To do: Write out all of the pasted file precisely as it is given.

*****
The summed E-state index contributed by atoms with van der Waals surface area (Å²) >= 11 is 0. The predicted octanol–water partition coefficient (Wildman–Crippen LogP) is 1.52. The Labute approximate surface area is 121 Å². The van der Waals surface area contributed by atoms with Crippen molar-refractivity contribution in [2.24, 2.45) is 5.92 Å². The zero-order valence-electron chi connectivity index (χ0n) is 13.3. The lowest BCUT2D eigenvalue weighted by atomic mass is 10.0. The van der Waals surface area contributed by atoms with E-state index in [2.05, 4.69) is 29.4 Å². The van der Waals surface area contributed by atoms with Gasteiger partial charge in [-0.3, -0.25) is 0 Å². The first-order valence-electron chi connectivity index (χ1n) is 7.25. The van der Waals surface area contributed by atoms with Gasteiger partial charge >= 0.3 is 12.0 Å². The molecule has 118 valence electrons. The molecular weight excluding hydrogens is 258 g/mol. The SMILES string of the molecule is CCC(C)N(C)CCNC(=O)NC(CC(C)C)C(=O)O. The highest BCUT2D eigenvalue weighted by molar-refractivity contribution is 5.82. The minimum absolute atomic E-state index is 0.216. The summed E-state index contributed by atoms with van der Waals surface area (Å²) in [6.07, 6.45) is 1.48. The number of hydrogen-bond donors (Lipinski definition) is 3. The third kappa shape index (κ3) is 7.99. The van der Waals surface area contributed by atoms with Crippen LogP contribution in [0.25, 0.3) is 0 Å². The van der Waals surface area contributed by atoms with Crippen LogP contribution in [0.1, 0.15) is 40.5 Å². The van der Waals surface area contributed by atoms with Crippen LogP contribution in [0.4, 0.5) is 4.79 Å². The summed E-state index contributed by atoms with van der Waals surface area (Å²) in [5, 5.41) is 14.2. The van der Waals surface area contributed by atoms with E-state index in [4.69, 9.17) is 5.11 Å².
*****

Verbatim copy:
The summed E-state index contributed by atoms with van der Waals surface area (Å²) >= 11 is 0. The predicted octanol–water partition coefficient (Wildman–Crippen LogP) is 1.52. The Labute approximate surface area is 121 Å². The van der Waals surface area contributed by atoms with Crippen molar-refractivity contribution in [2.24, 2.45) is 5.92 Å². The zero-order valence-electron chi connectivity index (χ0n) is 13.3. The lowest BCUT2D eigenvalue weighted by atomic mass is 10.0. The van der Waals surface area contributed by atoms with E-state index in [2.05, 4.69) is 29.4 Å². The van der Waals surface area contributed by atoms with Gasteiger partial charge in [-0.3, -0.25) is 0 Å². The first-order valence-electron chi connectivity index (χ1n) is 7.25. The van der Waals surface area contributed by atoms with Gasteiger partial charge >= 0.3 is 12.0 Å². The molecule has 118 valence electrons. The molecular weight excluding hydrogens is 258 g/mol. The SMILES string of the molecule is CCC(C)N(C)CCNC(=O)NC(CC(C)C)C(=O)O. The highest BCUT2D eigenvalue weighted by molar-refractivity contribution is 5.82. The minimum absolute atomic E-state index is 0.216. The summed E-state index contributed by atoms with van der Waals surface area (Å²) in [6.07, 6.45) is 1.48. The number of hydrogen-bond donors (Lipinski definition) is 3. The third kappa shape index (κ3) is 7.99. The van der Waals surface area contributed by atoms with Crippen LogP contribution in [0.25, 0.3) is 0 Å². The van der Waals surface area contributed by atoms with Crippen LogP contribution in [0.1, 0.15) is 40.5 Å². The van der Waals surface area contributed by atoms with Crippen LogP contribution in [0.4, 0.5) is 4.79 Å². The summed E-state index contributed by atoms with van der Waals surface area (Å²) in [5, 5.41) is 14.2. The van der Waals surface area contributed by atoms with E-state index in [4.69, 9.17) is 5.11 Å².